x Abu Dhabi, UAESunday 23 July 2017

Violence erupts in Greece over European debt crisis

Workers across Europe demonstrated against austerity measures on the eve of a European Union summit to tackle the debt crisis engulfing the continent.

Protestors clash in front of the Greece parliament in Athens yesterday.
Protestors clash in front of the Greece parliament in Athens yesterday.

BERLIN // Greece was hit by violent clashes and a general strike yesterday as workers across Europe demonstrated against austerity measures on the eve of a European Union summit to tackle the debt crisis engulfing the continent.

Rioting broke out in Athens during a demonstration by about 40,000 people when groups of hooded youths smashed cars and hurled petrol bombs and stones at police, who responded by firing teargas canisters and flash grenades to disperse them.

A central post office near the parliament building briefly caught fire and employees and bystanders ran for safety. It was a grim reminder of a riot in May when three people died in a bank that had been set on fire by demonstrators.

Protesters chanted "No sacrifice for the rich" and "Revolt". Greek air traffic was grounded and public transport, ministries, factories and schools shut down in protest at additional labour reforms and public pay cuts agreed by the parliament to meet the conditions of a €110 billion (Dh539b) bailout by the European Union and the Ínternational Monetary Fund in May.

"People have had enough. The anger is so great that nobody can stop it," said Ilias Iliopoulos, the general secretary of the civil servants' union ADEDY. "Today is a warning for what will follow after the holidays."

It was Greece's seventh general strike this year. The country got into trouble as a result of an economic slump in the wake of the 2008 financial crisis.

"Work rights are being suppressed and I think the whole Greek people should rise up," Ellada Christodoulou, a lawyer carrying a sign that said "default on payments now," told AFP news agency. "This is a fight not only in Greece but in the entire world."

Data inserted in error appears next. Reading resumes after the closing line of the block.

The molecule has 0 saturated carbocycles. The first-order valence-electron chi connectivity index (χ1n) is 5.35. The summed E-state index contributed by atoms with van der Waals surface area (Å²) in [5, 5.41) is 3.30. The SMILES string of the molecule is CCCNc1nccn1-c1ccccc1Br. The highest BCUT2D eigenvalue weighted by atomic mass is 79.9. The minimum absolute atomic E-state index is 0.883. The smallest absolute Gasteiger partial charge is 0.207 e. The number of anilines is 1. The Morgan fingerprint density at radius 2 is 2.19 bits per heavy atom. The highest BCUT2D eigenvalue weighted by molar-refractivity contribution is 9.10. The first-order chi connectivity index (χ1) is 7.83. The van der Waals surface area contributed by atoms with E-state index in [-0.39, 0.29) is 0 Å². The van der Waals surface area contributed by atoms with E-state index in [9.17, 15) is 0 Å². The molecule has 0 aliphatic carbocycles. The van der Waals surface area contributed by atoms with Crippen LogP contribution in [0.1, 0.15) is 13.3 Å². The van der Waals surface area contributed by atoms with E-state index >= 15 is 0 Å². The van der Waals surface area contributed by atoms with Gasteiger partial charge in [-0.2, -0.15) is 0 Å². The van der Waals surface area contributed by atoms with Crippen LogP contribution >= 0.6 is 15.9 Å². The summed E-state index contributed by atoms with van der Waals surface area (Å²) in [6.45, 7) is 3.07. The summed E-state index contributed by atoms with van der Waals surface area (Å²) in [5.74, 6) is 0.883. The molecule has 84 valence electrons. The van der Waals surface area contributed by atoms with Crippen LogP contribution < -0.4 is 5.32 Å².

The Socialist-led government has slashed pensions and salaries, hiked taxes and raised retirement ages to rein in a budget deficit that brought the nation to the brink of bankruptcy and triggered a crisis of confidence in the 11-year-old single currency.

Workers also demonstrated in France, Spain, Belgium, Luxembourg and the Czech Republic against cutbacks condemned as draconian.

In the Belgian capital where EU leaders will convene today for their two-day summit, some 300 people formed a human chain around the glass building of the European Commission, the EU's executive body, to protest against the belt-tightening launched by governments in Europe.

"These austerity plans are unfair. They hit the victims of the crisis and not those responsible for it, and they are economically stupid," said Claude Rolin, secretary general of the Belgian CSC trade union which helped organized the protest.

The German chancellor, Angela Merkel, under fire around Europe for her handling of the crisis, insisted that Berlin remained committed to the single currency, but again rejected a proposal to help out ailing countries through the introduction of euro bonds issued jointly by all member states.

Such a move would make it cheaper for countries to refinance themselves, but would drive up Germany's low government borrowing costs.

"We know that the euro is our collective destiny, and Europe is our collective future," Mrs Merkel said in a speech to parliament. "Nobody in Europe will be abandoned. Europe will succeed together."

Germany, Europe's largest economy, has borne the lion's share of the rescue packages for Greece and Ireland. Mrs Merkel, whose opinion poll ratings have slumped at home, is determined to avoid any measures that will increase the costs of the crisis for German taxpayers.

Mrs Merkel also rejected suggestions to increase the EU's €440 billion rescue fund for highly-indebted states. The summit is expected to replace the temporary fund with a permanent "European Stabilisation Mechanism" to come into force in mid-2013.

She has been blamed for exacerbating the crisis, first by hesitating too long before signing up to a bailout of Greece and then by saying publicly that private sector bondholders should share the cost of state bailouts. Both times, financial markets panicked and speculators drove up the borrowing costs of high-debt nations including Ireland, Portugal and Spain, driving them closer to insolvency.

In a sign of divisions among EU leaders, the foreign minister of Luxembourg, Jean Asselborn, accused Germany and France, the EU's two biggest economies, of trying to impose their wishes on the other members.

"Frau Merkel is a clever woman," said Mr Asselborn in an interview with Die Welt, a German newspaper. "I am sure that she will draw the right lessons from the past."